At the meeting, Akinori Shimada of Tottori (Japan) University presented the first series of images depicting nanoparticles moving from lungs into blood. Within a minute of contacting a mouse lung's tiniest airways, carbon nanoparticles began funneling through tiny gaps between surface cells and burrowing into capillaries.

There, the negatively charged nanoparticles glommed on to red blood cells, which ordinarily carry a positive charge. If this attachment reverses the blood cell's surface charge, Shimada speculates, it could foster clumping—even clots.

Researchers from the University of Rochester (N.Y.) reported an increased susceptibility to clotting in rabbits that had inhaled carbon nanospheres. The team damaged blood vessels by shining laser light onto the animals' ears and then measured how long it took for a clot to form.

To mimic bad urban air pollution, the researchers gave the rabbits air containing 70 micrograms of nanospheres per cubic meter for up to 3 hours. In this regimen, clotting took less than half as long as it had in a trial 2 days earlier with the same animals breathing clean air. The effect shows up quickly after exposure, reports Alison Elder, suggesting that nanoparticles travel from the lungs to the bloodstream rather than send clotting agents from the lungs.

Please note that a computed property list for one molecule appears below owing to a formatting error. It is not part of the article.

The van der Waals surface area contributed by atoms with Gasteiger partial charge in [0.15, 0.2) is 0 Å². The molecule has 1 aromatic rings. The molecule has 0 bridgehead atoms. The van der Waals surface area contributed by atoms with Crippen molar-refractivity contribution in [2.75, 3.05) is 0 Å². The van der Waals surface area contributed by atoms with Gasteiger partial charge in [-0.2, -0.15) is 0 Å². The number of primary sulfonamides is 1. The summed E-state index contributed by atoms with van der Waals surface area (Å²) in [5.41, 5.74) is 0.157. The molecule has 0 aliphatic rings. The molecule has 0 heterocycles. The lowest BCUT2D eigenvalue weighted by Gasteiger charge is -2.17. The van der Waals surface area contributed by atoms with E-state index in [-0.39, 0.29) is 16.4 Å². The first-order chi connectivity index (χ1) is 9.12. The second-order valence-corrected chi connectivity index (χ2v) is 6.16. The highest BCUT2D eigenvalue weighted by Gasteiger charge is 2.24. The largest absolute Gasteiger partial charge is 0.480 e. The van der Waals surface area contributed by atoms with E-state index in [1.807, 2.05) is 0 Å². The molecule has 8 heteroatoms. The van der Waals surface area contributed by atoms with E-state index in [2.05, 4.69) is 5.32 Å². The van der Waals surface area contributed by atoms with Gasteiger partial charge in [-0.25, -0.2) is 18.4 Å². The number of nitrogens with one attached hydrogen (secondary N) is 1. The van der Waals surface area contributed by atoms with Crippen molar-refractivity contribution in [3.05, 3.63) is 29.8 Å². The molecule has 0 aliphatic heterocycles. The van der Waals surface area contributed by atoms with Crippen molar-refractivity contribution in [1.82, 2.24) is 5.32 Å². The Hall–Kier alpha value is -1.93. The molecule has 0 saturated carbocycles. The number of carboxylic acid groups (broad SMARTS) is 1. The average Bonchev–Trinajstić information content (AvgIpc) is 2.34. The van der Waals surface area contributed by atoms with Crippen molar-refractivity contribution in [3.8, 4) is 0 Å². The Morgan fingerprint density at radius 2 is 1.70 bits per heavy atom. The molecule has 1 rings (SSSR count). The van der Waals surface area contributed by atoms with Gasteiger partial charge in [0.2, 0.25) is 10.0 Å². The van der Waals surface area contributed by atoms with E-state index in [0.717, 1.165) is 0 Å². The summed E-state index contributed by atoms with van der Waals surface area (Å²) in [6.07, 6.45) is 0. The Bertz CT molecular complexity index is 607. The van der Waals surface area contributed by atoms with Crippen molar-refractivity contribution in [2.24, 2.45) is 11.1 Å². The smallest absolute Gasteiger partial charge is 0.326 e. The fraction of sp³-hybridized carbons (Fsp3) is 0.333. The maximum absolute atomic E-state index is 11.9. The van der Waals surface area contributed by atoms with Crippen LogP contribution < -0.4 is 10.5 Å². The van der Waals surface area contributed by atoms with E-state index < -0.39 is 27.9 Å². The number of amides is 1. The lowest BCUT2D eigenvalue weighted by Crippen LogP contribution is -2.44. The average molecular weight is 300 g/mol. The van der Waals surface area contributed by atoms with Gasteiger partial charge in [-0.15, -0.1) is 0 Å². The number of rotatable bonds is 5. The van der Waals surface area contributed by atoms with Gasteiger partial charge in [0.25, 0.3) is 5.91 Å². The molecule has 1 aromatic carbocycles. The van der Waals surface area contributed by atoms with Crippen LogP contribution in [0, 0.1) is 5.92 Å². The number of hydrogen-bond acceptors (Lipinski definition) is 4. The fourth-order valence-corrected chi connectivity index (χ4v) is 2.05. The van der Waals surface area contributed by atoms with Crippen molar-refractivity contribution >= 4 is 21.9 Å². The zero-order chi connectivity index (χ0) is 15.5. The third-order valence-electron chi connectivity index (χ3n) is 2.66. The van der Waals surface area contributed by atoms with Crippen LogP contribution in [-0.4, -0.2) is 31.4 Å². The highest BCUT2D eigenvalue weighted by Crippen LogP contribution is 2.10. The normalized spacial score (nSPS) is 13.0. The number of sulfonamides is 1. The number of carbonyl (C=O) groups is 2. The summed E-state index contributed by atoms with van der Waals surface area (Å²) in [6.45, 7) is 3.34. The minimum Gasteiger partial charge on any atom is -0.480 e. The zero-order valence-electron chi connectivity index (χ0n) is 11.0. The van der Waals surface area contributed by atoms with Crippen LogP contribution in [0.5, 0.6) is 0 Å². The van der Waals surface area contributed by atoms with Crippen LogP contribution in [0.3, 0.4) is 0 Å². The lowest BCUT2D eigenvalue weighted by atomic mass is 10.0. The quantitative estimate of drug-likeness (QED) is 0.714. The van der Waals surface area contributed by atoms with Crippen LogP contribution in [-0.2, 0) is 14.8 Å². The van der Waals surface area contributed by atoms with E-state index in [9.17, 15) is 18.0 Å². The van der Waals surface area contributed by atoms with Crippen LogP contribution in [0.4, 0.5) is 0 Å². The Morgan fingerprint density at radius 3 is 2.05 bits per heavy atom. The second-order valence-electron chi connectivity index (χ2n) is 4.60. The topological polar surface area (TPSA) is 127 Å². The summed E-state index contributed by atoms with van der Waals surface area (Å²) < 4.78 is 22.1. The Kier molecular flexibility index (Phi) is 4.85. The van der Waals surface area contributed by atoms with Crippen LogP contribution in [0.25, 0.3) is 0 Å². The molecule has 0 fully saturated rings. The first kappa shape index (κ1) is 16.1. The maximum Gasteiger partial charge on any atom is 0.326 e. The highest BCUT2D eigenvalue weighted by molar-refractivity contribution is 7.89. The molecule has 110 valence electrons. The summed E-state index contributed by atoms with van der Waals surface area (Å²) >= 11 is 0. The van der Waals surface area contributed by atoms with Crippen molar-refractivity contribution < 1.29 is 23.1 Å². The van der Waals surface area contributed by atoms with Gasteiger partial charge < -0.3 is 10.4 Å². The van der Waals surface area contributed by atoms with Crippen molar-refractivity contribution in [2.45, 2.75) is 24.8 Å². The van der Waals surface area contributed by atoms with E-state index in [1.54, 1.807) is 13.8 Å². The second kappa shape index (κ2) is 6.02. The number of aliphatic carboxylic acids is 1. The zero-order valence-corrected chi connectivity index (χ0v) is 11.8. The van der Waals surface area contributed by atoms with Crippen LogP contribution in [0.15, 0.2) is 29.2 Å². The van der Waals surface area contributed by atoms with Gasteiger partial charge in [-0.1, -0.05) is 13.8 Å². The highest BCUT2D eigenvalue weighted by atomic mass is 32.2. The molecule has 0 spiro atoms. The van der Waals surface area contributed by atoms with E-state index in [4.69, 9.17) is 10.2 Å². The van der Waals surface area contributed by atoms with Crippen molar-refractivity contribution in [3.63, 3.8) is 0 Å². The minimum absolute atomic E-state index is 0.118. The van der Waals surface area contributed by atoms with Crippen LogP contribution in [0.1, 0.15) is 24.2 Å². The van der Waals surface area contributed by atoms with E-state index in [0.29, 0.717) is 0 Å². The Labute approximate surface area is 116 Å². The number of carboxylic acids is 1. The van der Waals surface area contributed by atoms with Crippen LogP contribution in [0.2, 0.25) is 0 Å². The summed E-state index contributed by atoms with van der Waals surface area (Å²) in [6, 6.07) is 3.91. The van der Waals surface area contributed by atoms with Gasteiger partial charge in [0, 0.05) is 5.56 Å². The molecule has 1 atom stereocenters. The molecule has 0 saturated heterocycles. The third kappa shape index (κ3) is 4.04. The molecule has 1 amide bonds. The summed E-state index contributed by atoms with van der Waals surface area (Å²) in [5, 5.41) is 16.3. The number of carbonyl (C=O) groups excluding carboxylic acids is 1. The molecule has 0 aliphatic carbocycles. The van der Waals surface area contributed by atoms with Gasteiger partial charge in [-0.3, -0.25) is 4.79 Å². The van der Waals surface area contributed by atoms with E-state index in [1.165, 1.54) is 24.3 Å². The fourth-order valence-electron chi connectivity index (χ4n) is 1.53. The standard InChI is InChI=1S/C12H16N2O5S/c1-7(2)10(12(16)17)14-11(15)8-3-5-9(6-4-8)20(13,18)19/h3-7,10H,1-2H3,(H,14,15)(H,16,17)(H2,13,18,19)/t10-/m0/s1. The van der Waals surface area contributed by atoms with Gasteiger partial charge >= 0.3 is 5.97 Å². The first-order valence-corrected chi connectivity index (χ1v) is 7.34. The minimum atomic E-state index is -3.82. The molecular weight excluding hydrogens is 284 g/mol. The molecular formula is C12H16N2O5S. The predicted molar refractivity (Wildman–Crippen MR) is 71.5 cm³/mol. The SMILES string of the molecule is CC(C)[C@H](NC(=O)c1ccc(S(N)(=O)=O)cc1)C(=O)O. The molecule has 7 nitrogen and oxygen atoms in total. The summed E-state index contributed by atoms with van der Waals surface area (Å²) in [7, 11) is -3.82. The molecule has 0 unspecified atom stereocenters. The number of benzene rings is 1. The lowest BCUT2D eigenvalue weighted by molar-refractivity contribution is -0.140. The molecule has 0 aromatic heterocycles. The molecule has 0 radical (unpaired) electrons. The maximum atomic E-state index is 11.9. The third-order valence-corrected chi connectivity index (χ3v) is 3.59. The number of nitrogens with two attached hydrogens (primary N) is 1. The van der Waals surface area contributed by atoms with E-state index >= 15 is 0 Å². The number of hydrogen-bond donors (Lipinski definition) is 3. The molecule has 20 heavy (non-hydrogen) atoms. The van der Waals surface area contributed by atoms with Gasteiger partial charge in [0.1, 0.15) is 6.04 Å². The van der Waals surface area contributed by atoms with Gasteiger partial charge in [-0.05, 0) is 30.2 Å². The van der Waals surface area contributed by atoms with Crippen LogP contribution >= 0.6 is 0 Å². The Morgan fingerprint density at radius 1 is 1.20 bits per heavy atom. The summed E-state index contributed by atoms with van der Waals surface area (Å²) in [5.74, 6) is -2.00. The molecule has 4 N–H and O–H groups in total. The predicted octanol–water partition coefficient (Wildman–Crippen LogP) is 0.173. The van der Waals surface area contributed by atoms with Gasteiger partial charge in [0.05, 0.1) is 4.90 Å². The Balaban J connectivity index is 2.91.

Many researchers who acknowledge the potential dangers of nanoparticles point out that industry safely uses countless toxic and dangerous substances. "The important thing is dose," said Anthony Seaton, emeritus professor at the University of Aberdeen in Scotland, at the meeting. There should be little problem if industry keeps worker exposures low, he says.



--------------------------------------------------------------------------------


Letters:

You may be aware that nanoparticles from sources such as diesel engines have clearly been shown to be a major component of the exposures causing thousands of human deaths in the London smog of 1952. So, the news regarding synthetic nanoscale particles in this article is important but not terribly surprising.

Jerrold L. Abraham
SUNY Upstate Medical University
Syracuse, N.Y.

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PostPosted: Sun Dec 18, 2005 3:01 pm 
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Hello,